Property Investment Hotspots 2019

Bradford property investment 2019 aspen woolf

The mantra for 2019 when it comes to property investment seems to be making it Brexit-proof. While we still don’t know the likely outcome and investors may be worried, finding the right regions to put your money into is still as important as ever.

The key factors remain, therefore, when you are seeking a property in England that will give you a strong return. You should be looking at areas which have younger populations, growing job prospects and the prospect of future development. That may mean heading out of London for many investors and looking for bargains in slightly less well-trodden regions that have plenty of potential.

Many of these are currently in the Midlands and in the North West and East. Areas like Bradford, Manchester, Leeds and Liverpool are all certainly worth taking a closer look at. Here we take a look at the best property hotspots for the next 12 months.

Bradford

The North of England is increasingly viewed as a profitable area for investment and in many areas, you can get quickly start to build a really strong portfolio. Bradford is a fairly large town that’s ideally placed just a few miles from Leeds, and is cheaper to invest in than its slightly more “upmarket” neighbour. The area, in general, is starting to undergo significant regeneration which is an important marker for investors. Back in 2018 £75 million was committed to a number of city centre regeneration projects (with a masterplan for 2018-21) in order to attract the “urban entrepreneurs” of the future to the city.

There’s plenty of charm when it comes to the existing building stock too, with many properties that are likely to appeal to professionals who want somewhere low cost but attractive to set up home. Much of the beautiful gothic architecture remains, often converted into affordable apartments that could make for an excellent investment. In fact, Aspen Woolf have a number of such opportunities available in beautiful old buildings that are currently being refurbished.

You can still pick up one bedroom flats for between £40,000 and £60,000 if you select the right location and you can find a lower end terrace for around £70,000 in some areas. The town centre is probably your best choice at the moment and while there are some locations you may not want to buy just yet, these are well worth keeping an eye on as development progresses.

Property Investment Hotspots 2019 Aspen Woolf

Liverpool

From the doldrums of the 80s and early 90s, concerted regeneration and business investment have made Liverpool a pretty good choice when it comes to property investment. It’s a city with a fairly strong, younger population under the age of 30 and property prices have increased by around 25% in the last five years. Areas such as the Waterfront and city centre have been transformed over the last two decades and it remains an attractive location for creative industries such as art and music.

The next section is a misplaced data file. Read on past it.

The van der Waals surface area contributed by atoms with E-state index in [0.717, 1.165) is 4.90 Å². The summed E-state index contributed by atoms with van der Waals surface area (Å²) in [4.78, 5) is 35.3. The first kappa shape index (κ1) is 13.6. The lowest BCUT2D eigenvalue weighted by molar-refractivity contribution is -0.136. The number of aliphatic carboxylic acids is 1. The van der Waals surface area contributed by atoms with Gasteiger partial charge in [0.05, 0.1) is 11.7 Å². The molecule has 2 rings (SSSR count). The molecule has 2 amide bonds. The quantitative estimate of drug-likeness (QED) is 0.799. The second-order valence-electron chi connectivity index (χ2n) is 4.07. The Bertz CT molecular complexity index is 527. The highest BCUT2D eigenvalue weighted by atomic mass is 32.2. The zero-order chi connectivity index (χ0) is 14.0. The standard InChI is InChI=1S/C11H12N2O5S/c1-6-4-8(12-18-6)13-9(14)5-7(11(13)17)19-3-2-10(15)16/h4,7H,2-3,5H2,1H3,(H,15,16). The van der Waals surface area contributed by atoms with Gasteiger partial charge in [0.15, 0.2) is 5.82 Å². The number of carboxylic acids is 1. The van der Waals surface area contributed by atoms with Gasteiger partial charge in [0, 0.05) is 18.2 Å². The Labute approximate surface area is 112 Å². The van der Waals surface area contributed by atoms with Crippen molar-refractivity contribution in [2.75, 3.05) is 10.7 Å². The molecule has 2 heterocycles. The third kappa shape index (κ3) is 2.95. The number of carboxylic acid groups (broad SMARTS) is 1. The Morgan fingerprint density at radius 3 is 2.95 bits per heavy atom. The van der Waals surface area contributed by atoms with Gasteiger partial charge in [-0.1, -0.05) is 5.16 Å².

There is a growing young, highly professional workforce occupying the city centre and they’re mostly looking for long-term rentals. With a booming economy, it’s a surprise that house prices still remain some of the lowest in the UK. According to Zoopla, the average price of a property in the city is £173,000 with values rising 24.48% in the last five years.

Leeds

Not far from Bradford is Leeds. It’s a thriving university city that has a significant student population and that alone should make it attractive. There’s a fair amount of gentrification going on here but it’s still not too late to get on board and, if you hunt around, there should be some solid investment opportunities to take advantage of that will give strong returns.

For buy to let landlords who want to invest, there are no less than three universities in the city and there are potentially good yields with even with the average semi-detached prices at a shade just over £200,000. According to Right Move, house values have risen 6% in the last year, which is not bad when most people are worrying about a static market. Combine that with a competitive rental market and you have the best of both worlds.

Manchester

Like its near neighbour Liverpool, Manchester is a great location if you are looking to invest in property. With a population of over a half a million, there’s also a large student market looking for somewhere to stay. The city is home to a sizeable professional population who are also searching for high-quality accommodation. It’s a region that hosts major sporting and cultural events, all of which attract people from not only the North West but from far-flung reaches of the globe.

Often tagged as the London of the North, there has been a lot of investment infrastructure, particularly in areas like Salford Quays and it’s now a really cosmopolitan location that has a lot to offer.

The house prices are changing quickly and the Evening Standard reported last year that values had risen by 34% in the last three years. There are still areas where you can pick up a bargain in the city, particularly in the suburbs. The widening gentrification means you can expect decent returns if you get on board at the right time in the right area.  

Property Investment Hotspots 2019 Aspen Woolf

Birmingham